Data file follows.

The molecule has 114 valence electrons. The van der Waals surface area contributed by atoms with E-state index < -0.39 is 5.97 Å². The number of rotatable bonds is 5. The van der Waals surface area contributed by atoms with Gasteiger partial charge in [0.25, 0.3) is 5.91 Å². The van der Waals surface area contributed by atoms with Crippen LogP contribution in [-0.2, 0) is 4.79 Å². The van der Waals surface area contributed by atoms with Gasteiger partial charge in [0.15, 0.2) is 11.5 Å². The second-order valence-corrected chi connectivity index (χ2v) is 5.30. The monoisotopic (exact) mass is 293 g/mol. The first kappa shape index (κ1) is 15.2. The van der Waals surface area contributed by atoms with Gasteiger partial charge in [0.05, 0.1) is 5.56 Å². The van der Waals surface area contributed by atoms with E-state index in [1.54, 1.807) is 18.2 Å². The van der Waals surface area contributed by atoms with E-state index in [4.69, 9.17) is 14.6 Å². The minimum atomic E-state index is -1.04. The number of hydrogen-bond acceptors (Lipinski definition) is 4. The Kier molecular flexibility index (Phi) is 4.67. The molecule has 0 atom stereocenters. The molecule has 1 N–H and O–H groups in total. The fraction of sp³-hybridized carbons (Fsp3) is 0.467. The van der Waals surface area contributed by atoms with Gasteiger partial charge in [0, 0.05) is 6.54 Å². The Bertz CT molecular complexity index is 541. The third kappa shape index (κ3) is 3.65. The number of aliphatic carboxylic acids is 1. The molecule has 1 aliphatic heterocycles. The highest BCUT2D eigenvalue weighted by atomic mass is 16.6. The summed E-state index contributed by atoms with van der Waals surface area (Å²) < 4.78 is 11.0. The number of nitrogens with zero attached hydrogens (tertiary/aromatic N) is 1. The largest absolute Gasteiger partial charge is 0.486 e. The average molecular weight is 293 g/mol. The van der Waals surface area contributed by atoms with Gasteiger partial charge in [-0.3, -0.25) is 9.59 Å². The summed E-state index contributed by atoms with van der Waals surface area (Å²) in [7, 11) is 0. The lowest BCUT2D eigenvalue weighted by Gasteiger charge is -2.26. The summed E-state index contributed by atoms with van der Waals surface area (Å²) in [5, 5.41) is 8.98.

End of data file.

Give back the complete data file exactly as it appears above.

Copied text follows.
The molecule has 114 valence electrons. The van der Waals surface area contributed by atoms with E-state index < -0.39 is 5.97 Å². The number of rotatable bonds is 5. The van der Waals surface area contributed by atoms with Gasteiger partial charge in [0.25, 0.3) is 5.91 Å². The van der Waals surface area contributed by atoms with Crippen LogP contribution in [-0.2, 0) is 4.79 Å². The van der Waals surface area contributed by atoms with Gasteiger partial charge in [0.15, 0.2) is 11.5 Å². The second-order valence-corrected chi connectivity index (χ2v) is 5.30. The monoisotopic (exact) mass is 293 g/mol. The first kappa shape index (κ1) is 15.2. The van der Waals surface area contributed by atoms with Gasteiger partial charge in [0.05, 0.1) is 5.56 Å². The van der Waals surface area contributed by atoms with E-state index in [1.54, 1.807) is 18.2 Å². The van der Waals surface area contributed by atoms with E-state index in [4.69, 9.17) is 14.6 Å². The minimum atomic E-state index is -1.04. The number of hydrogen-bond acceptors (Lipinski definition) is 4. The Kier molecular flexibility index (Phi) is 4.67. The molecule has 0 atom stereocenters. The molecule has 1 N–H and O–H groups in total. The fraction of sp³-hybridized carbons (Fsp3) is 0.467. The van der Waals surface area contributed by atoms with Gasteiger partial charge in [0, 0.05) is 6.54 Å². The Bertz CT molecular complexity index is 541. The third kappa shape index (κ3) is 3.65. The number of aliphatic carboxylic acids is 1. The molecule has 1 aliphatic heterocycles. The highest BCUT2D eigenvalue weighted by atomic mass is 16.6. The summed E-state index contributed by atoms with van der Waals surface area (Å²) < 4.78 is 11.0. The number of nitrogens with zero attached hydrogens (tertiary/aromatic N) is 1. The largest absolute Gasteiger partial charge is 0.486 e. The average molecular weight is 293 g/mol. The van der Waals surface area contributed by atoms with Gasteiger partial charge in [-0.3, -0.25) is 9.59 Å². The summed E-state index contributed by atoms with van der Waals surface area (Å²) in [7, 11) is 0. The lowest BCUT2D eigenvalue weighted by Gasteiger charge is -2.26. The summed E-state index contributed by atoms with van der Waals surface area (Å²) in [5, 5.41) is 8.98.